Utøya memorial has been completed

Workmen on Tuesday completed the memorial on the island of Utøya to those who died in Anders Behring Breivik’s brutal gun massacre four years ago this month.

Utøya memorial has been completed
Lysingen or The Clearing by 3RW architects. Photo: Jørgen Watne Frydnes

The memorial, a metal ring weighing half a ton suspended from the surrounding pines, has the names of all 69 of the people killed in the attack engraved on it.

Called Lysningen or ‘The Clearing’, it has been designed by the Bergen-based architects 3RW.

“This memorial is for survivors who lost their loved ones on Utøya, but also for all other visitors,” Kolbein Fridtun, whose daughter Hanne Kristine was killed in Breivik’s attack, told Norway’s state broadcaster NRK.

“I get a lump in my throat when I stand here. It is perhaps not surprising, because my daughter's name is hanging here on the ring,” he said.

Fridtun has was a key member of the group of bereaved who selected the memorial from a shortlist of four.

“The other options were also very nice, but this was what we ended up with. I think we have made a good choice,” he said.

Jørgen Watne Frydnes, the general manager of Utøya, said the memorial looked better now it has been completed than he had expected from the design drawing.

“It is actually much better than I had thought,.” he said. “The frame around the woods and the silence of nature, makes it feel like a well.”

An open day is being held on July 8 for people who want to visit the island. 

The memorial will officially open on July 22, the fourth anniversary of Breivik’s attack, when the island will be opened for a memorial day.

Breivik  attacked a Labour party youth camp on the island, mercilessly shooting dead the mainly teenaged participants, many of them with shots to the head at near point black range. 

He was sentenced in 2012 to 21 years in prison, the longest sentence possible under Norwegian law.  

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Today in Norway: A roundup of the latest news on Tuesday 

Find out what's going on in Norway on Tuesday with The Local's short roundup of important news.

Today in Norway: A roundup of the latest news on Tuesday 
Oslo Operahus .Photo by Arvid Malde on Unsplash

Only one in ten Norwegians plan to travel abroad this summer 

Around ten percent of people in Norway are planning to take a holiday abroad this summer, according to a survey carried out by tourism organisation NHO Reiseliv.

Seven out of ten respondents said they still plan to holiday in Norway this year, even if they receive a vaccination before the holidays start.

READ MORE: ‘My arguments didn’t matter’: How I ended up in a hotel quarantine in Norway 

Viken and Vestland are this year’s most popular travel destinations for Norwegians planning a “staycation”. Young people were the most likely to want to remain in Norway this summer. Just under half of those aged between 18 and 29 said they wished to stay in Norway this summer.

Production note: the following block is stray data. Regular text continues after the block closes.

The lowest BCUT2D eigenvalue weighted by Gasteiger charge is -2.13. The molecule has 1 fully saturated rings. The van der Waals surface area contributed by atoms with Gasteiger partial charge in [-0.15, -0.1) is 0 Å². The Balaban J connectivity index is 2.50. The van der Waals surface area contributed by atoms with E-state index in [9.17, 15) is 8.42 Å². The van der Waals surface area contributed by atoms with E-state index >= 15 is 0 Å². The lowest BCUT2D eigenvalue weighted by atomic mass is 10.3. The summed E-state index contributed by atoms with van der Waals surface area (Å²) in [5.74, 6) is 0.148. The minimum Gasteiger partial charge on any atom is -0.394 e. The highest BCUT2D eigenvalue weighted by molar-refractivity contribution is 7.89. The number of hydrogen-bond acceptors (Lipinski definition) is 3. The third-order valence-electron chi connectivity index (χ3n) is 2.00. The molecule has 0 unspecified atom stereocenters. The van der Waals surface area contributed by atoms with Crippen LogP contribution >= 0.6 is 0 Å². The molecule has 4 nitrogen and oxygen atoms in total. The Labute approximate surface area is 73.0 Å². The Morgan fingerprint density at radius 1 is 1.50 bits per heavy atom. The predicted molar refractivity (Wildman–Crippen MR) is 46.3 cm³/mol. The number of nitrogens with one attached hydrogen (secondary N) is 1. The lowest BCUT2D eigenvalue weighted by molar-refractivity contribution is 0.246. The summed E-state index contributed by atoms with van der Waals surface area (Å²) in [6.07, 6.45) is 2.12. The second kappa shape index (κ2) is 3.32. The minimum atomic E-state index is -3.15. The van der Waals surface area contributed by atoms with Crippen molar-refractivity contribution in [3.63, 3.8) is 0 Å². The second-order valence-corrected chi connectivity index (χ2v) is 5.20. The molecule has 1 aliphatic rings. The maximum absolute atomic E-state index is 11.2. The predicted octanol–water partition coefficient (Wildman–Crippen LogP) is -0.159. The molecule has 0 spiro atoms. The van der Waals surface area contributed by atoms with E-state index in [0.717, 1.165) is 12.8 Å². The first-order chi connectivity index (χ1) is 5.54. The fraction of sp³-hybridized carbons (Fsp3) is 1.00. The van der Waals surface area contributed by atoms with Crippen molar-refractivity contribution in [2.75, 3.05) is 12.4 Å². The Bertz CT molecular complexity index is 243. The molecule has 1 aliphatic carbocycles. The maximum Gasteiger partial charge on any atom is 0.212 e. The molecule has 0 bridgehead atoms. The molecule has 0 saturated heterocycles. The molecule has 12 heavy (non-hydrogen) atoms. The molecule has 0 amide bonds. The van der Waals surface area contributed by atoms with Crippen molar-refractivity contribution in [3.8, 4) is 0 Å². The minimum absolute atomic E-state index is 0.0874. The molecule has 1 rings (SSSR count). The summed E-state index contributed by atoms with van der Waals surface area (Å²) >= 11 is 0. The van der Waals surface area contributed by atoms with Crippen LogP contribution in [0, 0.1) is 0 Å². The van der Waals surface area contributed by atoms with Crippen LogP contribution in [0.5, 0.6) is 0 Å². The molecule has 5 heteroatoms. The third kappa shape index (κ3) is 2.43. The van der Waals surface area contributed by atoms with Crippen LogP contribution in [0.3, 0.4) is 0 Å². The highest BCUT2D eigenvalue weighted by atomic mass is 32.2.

Third of Utøya survivors have received abuse or threats

A third of Utøya survivors have been victims of hate speech or received threats, according to a new survey. 

Three-quarters of respondents said that the reason they received the abuse was linked directly to the Utøya terror attack, the Norwegian Centre for Violence and Traumatic Studies (NKVTS) found. 

The massacre on Utøya was the second of two terror attacks carried out by Anders Breivik on July 22nd, 2011. Of the 69 people who died in the attack, 32 were under the age of 18. 

Fewer in Oslo willing to ditch cars 

A climate survey carried out by the city of Oslo has shown that fewer people than before are willing to cut back on using their cars. The proportion of those who think that Oslo city centre should be car-free has fallen to 45 percent from 52 percent last year. 

READ ALSO: Could Norway introduce mandatory inbuilt car breathalysers 

When asked whether Oslo City Council had gone too far in removing cars from the city centre, almost half said that they believed that this was the case. 

“A change in the attitude around these measures may be due to more people feeling dependent on cars during the pandemic. There has been a lot of debate about measures that have been introduced or are planned to be introduced,” Heidi Sørensen, Director of the Climate Agency, told the Dagsavisen newspaper

Tighter Coronavirus measures in Trondheim 

Gyms, museums and swimming pools have been closed, and alcohol service in hospitality has been stopped in Trondheim. The new measures come barely a week after restrictions were last tightened. 

“We need to shut down most of Trondheim to get control. It is only days since we last tightened measures, but we are in a situation where we must take even stronger action,” Morten Wolden, the municipal director for Trondheim, told state broadcaster NRK.

Norway reports 292 new Covid-19 cases

On Monday, 292 new coronavirus infections were registered in Norway. This is a drop of 52 compared to the seven-day average of 344. 

In Oslo, 48 cases were recorded, an increase of two on the capital’s seven day average of 46. 

The R-number or reproduction rate in Norway is currently 1.0. This means that every ten people that are infected, will, on average, only infect another ten people, indicating that the infection level is stable. 

Total number of Covid-19 cases so far. Source: NIPH